JUL 19, 2017 1:09 PM PDT

Ebola hides out in your eye

WRITTEN BY: Kerry Evans

As if getting Ebola isn’t bad enough, some survivors continue to harbor the virus in their eyes.

Researchers at Flinders University School of Medicine in Adelaide, Australia, presented evidence that Ebola takes up residence in retinal pigment epithelial cells, causing chronic uveitis in Ebola survivors.

An Ebola virus particle

Image: CDC

The researchers knew that Ebola infection in the eye causes retinal scarring with both reduced and increased pigmentation. This suggested that Ebola may infect the retinal pigment epithelial cells. With this in mind, they determined if these cells could indeed support the growth of Ebola.

First, they inoculated cultures of retinal pigment epithelial (RPE) cells with Ebola and assayed the production of the viral nucleoprotein and the production of live progeny virus. Initially - after 4 hours - the RPE cells did not test positive for the viral nucleoprotein. However, by 24 hours, the nucleoprotein was evident in the RPE cells. They also calculated the TCID50 (tissue culture infective dose) for the progeny virus, and the data showed that viral titers increased from 24 to 72 hours after infection. Thus, Ebola readily infects RPE cells.

Next, they looked into the immune response of the RPE cells to Ebola. They performed RNA-seq on total RNA from the infected RPE cells to measure changes in gene expression. Overall, 1,060 genes were differentially expressed by the RPE cells in response to infection. The expression of 560 transcripts increased, while 500 decreased. The upregulated genes corresponded to those involved with type I IFN signaling and general antiviral responses.

The researchers confirmed their findings with RT-qPCR. Between 24 and 72 hours after infection, IFN-β expression increased significantly, as did the expression of several IFN-stimulated, antiviral genes.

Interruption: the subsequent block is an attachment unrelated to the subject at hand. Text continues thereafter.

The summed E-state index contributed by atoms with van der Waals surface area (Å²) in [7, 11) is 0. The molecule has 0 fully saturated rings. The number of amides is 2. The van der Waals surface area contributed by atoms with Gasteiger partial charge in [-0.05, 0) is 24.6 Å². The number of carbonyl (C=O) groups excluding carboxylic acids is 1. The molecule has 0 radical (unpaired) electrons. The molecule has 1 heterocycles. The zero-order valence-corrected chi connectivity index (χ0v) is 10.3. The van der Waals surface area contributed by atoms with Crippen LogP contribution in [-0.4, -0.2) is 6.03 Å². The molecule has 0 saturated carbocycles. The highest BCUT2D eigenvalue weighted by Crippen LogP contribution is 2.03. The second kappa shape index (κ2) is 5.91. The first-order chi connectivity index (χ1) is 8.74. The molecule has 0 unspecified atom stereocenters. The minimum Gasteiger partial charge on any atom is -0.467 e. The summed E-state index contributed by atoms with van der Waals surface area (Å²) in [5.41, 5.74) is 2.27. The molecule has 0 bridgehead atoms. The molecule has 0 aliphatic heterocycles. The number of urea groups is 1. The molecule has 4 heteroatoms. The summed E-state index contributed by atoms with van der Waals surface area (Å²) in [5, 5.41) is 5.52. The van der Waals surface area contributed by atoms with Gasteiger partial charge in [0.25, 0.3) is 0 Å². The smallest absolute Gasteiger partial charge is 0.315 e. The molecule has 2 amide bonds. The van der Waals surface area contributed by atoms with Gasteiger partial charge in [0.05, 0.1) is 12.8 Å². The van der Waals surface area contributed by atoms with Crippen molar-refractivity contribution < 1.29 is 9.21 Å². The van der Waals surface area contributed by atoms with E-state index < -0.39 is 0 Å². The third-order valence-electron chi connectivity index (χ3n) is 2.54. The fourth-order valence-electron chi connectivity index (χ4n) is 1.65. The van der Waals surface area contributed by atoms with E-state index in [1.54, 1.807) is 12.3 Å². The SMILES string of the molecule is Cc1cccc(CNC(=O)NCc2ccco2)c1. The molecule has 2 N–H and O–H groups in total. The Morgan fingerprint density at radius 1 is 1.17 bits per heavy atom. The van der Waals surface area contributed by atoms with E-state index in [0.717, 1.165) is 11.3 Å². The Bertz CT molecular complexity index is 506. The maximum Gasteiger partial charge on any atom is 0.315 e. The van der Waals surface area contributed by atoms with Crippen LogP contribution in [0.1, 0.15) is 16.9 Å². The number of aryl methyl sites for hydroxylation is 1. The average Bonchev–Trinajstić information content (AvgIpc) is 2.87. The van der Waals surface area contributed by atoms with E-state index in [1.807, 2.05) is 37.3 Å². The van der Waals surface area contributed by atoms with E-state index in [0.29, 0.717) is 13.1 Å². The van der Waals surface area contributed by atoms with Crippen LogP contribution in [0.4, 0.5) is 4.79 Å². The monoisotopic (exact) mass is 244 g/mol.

At the same time, the RPE cells produced immunomodulatory molecules. These cells help make the eye an immune-privileged site - a site that can be exposed to numerous antigens without signaling an immune response. Ebola virus infection had little effect on the expression of 6 major immune modulators, such as IL-10 and macrophage migration inhibitory factor. However, the expression of PD-L1 and PD-L2 increased during the course of infection (up to 72 hours).

According to the authors, “our results and previous clinical observations suggest that retinal pigment epithelial cells may serve as one reservoir for EBOV within the eye. We speculate that infected cells activate the type I IFN response, which would limit spread of infection, but that these cells also restrict innate and adaptive immune responses, which otherwise would clear the virus from the eye. Ultimately, infected cells must mount a robust innate immune response that overwhelms ocular immune privilege, leading to clinical uveitis.”

Sources: Translational Vision Science & Technology and Science Daily

 

About the Author
  • Kerry received a doctorate in microbiology from the University of Arkansas for Medical Sciences.
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